They concluded with the dhikr, citing the appropriate verses and repetition of His name. The simulation began to fade a moment later – the elaborate stone walls and flickering light from the suspended aerodrones that marked the interior of the Rifa’i slowly retreated from his consciousness and was replaced by his true surroundings.

Yusuf became aware of the room, the tall metal panels and the lighting that emerged from behind them, and the cool air like a man waking up from a dream. His mind responded to it all like a harsh reality intruding upon quiet sleep.

As always, he sat on the room’s central dais with his legs crossed, but his knees ached as if he had been upright for some time. The sensation of being offworld was so immersive that he truly felt that he had been standing for hours in an entirely different setting. But of course, that was the point of the experience, and an ongoing cause of concern amongst the more conservative elements in their turuq.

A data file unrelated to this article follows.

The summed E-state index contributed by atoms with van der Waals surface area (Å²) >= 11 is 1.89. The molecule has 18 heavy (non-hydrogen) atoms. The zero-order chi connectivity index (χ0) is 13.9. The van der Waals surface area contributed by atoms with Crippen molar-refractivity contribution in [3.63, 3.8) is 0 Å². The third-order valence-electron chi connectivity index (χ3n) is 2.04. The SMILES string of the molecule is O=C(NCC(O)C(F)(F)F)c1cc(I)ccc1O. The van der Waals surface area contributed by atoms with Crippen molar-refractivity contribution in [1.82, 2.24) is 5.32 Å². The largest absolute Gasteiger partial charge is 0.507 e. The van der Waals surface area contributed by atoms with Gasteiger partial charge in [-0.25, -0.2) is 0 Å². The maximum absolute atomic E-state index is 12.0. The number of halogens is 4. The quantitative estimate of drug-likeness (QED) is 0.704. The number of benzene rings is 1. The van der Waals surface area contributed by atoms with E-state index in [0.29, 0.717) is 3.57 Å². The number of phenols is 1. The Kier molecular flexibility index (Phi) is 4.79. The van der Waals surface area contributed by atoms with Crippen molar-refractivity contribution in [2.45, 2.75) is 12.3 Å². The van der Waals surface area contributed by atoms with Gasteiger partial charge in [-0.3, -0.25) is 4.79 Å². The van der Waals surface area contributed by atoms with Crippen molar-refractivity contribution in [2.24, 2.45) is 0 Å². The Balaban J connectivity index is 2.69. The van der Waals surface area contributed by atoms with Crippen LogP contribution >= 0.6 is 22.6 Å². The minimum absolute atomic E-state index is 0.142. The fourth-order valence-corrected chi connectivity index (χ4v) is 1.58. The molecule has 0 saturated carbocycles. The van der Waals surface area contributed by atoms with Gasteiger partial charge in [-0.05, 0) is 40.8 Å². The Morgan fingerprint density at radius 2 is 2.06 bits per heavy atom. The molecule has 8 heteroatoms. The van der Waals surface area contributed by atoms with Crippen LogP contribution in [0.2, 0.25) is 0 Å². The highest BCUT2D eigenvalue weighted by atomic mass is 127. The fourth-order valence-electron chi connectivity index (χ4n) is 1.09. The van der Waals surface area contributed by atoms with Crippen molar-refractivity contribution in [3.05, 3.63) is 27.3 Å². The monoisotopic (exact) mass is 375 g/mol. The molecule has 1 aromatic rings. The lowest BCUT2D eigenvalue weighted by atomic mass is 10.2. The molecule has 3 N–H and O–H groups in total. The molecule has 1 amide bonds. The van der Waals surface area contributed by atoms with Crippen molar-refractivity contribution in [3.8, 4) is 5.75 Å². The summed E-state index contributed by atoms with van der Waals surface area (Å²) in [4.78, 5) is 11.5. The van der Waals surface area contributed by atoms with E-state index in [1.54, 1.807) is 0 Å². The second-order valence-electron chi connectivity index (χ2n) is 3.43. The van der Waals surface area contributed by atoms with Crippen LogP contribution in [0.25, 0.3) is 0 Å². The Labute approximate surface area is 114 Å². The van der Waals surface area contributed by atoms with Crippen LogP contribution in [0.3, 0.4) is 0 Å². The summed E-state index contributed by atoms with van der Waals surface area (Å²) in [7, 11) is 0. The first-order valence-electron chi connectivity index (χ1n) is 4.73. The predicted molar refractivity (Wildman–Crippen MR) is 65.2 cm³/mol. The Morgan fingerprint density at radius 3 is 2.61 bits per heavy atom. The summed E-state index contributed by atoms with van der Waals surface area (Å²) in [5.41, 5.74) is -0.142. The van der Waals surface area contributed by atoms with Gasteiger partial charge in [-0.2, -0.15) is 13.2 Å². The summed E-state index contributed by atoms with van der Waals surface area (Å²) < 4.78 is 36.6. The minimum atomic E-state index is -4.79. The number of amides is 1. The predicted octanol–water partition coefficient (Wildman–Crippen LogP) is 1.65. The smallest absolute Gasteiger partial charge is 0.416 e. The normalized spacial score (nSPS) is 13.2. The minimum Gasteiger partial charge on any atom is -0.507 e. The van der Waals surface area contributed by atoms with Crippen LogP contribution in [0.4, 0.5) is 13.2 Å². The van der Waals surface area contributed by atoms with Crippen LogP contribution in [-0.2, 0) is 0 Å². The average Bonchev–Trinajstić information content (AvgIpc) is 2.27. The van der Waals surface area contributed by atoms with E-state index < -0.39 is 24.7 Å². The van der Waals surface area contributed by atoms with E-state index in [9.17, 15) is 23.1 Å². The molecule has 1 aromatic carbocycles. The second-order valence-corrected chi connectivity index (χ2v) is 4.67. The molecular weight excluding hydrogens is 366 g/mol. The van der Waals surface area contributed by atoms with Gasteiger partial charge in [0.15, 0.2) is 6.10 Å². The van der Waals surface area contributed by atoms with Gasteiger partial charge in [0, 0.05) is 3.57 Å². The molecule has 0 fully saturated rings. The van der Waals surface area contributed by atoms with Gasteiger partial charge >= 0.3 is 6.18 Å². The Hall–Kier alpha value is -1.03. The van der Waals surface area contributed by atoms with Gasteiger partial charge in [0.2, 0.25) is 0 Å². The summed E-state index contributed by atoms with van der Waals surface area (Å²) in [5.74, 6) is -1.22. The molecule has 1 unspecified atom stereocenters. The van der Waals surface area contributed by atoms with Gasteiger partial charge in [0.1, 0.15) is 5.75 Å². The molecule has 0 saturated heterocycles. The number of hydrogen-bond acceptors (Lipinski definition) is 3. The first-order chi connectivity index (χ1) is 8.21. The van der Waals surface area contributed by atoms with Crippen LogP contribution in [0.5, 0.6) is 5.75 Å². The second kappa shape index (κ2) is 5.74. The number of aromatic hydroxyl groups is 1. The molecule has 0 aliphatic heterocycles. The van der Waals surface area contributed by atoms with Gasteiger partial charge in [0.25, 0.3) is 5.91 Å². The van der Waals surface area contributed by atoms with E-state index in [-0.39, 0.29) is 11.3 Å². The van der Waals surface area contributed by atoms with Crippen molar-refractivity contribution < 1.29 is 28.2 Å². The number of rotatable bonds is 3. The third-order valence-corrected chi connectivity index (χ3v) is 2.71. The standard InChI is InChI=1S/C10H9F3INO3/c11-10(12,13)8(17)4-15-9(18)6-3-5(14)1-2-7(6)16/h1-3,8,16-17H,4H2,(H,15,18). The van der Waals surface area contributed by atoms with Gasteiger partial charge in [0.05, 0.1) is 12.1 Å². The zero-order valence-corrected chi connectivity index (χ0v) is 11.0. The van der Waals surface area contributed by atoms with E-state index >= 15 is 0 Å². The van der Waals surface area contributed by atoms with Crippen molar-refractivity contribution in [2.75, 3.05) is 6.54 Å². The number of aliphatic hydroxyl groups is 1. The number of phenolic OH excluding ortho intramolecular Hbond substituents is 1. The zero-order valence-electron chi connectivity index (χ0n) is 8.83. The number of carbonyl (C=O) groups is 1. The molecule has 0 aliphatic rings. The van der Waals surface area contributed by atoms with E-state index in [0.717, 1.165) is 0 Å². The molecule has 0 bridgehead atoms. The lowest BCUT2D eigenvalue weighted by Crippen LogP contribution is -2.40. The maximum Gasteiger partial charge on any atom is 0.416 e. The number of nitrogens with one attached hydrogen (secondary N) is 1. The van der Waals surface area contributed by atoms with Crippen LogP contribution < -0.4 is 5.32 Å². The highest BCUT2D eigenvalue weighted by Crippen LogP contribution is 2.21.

The sound of the door opening behind caught Yusuf’s attention. He turned his head just in time to see Mansur appear in the open doorway.

“Maruf!” he said informally, smiling. “You’re timing is impeccable.”

“I know, Master. I waited until you were finished. I did not wish to disturb you while you were conferring with the others.”

Yusuf slowly stood up and tried his best to hide the sudden sense of chagrin he felt.  It was sometimes difficult to tell how just long a session lasted. Even without the effects of dilation and correcting for local time, hours could feel like days. And knowing Mansur, he could be expected to wait indefinitely.